Hasbro hints at 'Transformers' sequel

No. 2 toymaker posts higher profits and sales, excluding items, boosted by Transformers movie-related toys; says 'Transformers' sequel is 'possible.'

By Parija B. Kavilanz, CNNMoney.com senior writer

NEW YORK (CNNMoney.com) -- Hasbro reported Monday higher profits and sales, excluding items, that were revved up by sales of its "Transformers" movie-related toys and the toymaker suggested that a sequel could be in the works.

"'Transformers' has been a unique box office success. Our U.S. retail sales of [the new] Transformers toys have exceeded our expectations with 3 million units sold since the launch," Hasbro CEO Alfred Verrecchia said during a conference call with analysts to discuss the company's results.

Hasbro's "Transfomers" movie-related toys boosted the toymaker's profits and sales in the second quarter.

"It's too soon to say if there's a 'Transformers 2.' No date has been set as yet, but a second movie is possible," Verrecchia said.

The call was monitored via Webcast in New York.

The DreamWorks/Paramount live-action movie based on Hasbro's Transformers franchise of action figures hit theaters July 3.

Since then, the movie has grossed more than $400 million in global box office sales, making it one of the top performing summer blockbusters of 2007, according to Boxofficemojo.com.

Hasbro is planning to unveil Transformers-themed clothes, bedding and other merchandise for the 2007 back-to-school season.

Although Hasbro owns the "Transformers" brand, the toymaker did not finance the movie and, as such, won't pocket a percentage of the gross sales. The company's revenues from the movie are tied only to product sales.

But that could change, Verrecchia said. "If the movie hits certain thresholds, you want to participate in the box office," he said. What's more, he said Hasbro could consider movies based on its other popular brands, including G.I. Joe.

"A number of our brands have a [movie] potential and we are working on several opportunities. Right now we have not financed 'Transformers,' but that could change in the future," Verrecchia said. He declined to elaborate.

Sean McGowen, an analyst with Wedbush Morgan Securities, said he's not surprised that Verrecchia is rethinking Hasbro's Hollywood strategy. But it's too early to know if anything will come of it.

"It didn't make sense to me why Hasbro did not want to get a part of the movie's topline for its property," he said. "Given how well 'Transformers' has done, it wouldn't surprise me that Hasbro's management now wants to reconsider that."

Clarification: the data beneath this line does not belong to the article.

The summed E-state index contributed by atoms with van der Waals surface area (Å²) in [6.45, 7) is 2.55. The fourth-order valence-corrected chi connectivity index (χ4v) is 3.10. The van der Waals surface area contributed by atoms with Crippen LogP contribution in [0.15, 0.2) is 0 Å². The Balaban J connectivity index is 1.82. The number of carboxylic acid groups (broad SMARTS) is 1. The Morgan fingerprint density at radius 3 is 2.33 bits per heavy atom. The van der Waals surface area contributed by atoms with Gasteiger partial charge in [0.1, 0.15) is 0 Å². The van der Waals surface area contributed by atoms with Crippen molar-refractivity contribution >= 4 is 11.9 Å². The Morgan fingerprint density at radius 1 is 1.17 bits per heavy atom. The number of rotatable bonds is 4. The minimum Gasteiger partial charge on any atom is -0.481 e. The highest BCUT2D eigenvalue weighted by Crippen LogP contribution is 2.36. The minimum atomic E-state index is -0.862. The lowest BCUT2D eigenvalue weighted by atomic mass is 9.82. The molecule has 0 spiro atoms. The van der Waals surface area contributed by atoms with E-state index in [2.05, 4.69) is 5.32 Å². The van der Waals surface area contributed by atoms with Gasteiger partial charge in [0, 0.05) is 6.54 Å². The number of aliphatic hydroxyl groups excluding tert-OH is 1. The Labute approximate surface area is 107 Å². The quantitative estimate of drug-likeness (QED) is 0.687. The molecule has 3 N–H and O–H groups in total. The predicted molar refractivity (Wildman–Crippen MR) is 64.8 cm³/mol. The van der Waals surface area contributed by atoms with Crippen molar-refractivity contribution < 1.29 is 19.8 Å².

At the same time, McGowen said the company probably realized the risks of straying from its core strengths.

"Hasbro's management knows that its investors are investing in its toy business and not in a movie company," McGowen said. What's more, even if Hasbro wants to invest in a possible sequel, "the movie studios may have locked in the right to make a sequel themselves," he said.

"So there's a pretty good chance that any sequel would be made under the same terms as 'Transformers,'" McGowen said, meaning it would exclude financing from Hasbro.

For its second-quarter, Hasbro, the No. toymaker after Mattel (Charts, Fortune 500), posted net earnings of $4.8 million, or 3 cents a share, down $27.1 million, or 7 cents a share, a year earlier.

But excluding a charge of $36.5 million related to Hasbro completing its buyback of stock options given to Lucasfilms for its "Star Wars" license, the company posted better-than-expected profits of 24 cents a share.

Revenue jumped 31 percent to $691.4 million. Analysts, on average, had expected Hasbro to post profits of 18 cents a share on sales of $648 million, according to Thomson Financial.

Besides "Transformers," Hasbro said strong demand for movie-related toys tied to "Spider-Man 3" as well as for its core brands that included "Littlest Pet Shop," "Nerf," PlaySkool toys and Baby Alive dolls drove its North American segment sales up 24 percent to $449.4 million.

Its international sales grew an even better 49 percent to $227.6 million.

Sales at its games division, however were not as impressive growing 3 percent year-over-year. "It was about as expected," Verrecchia said.

For Mattel, Hasbro, Jakks Pacific (Charts) and other toymakers, the real battle for business occurs during the second half of the year, which includes the critical holiday shopping period that's typically responsible for as much as 90 percent of the industry's annual profits and sales.

Looking ahead, Verrecchia said he was hoping the fall DVD releases for both "Transformers" and "Spider-Man 3" to reignite sales for products tied to those movies in the all-important fourth quarter.

"We had a great first-half of the year and we do expect to grow business in the second-half but not at the levels that we did in the first and second quarters," Verrecchia said during the call. Top of page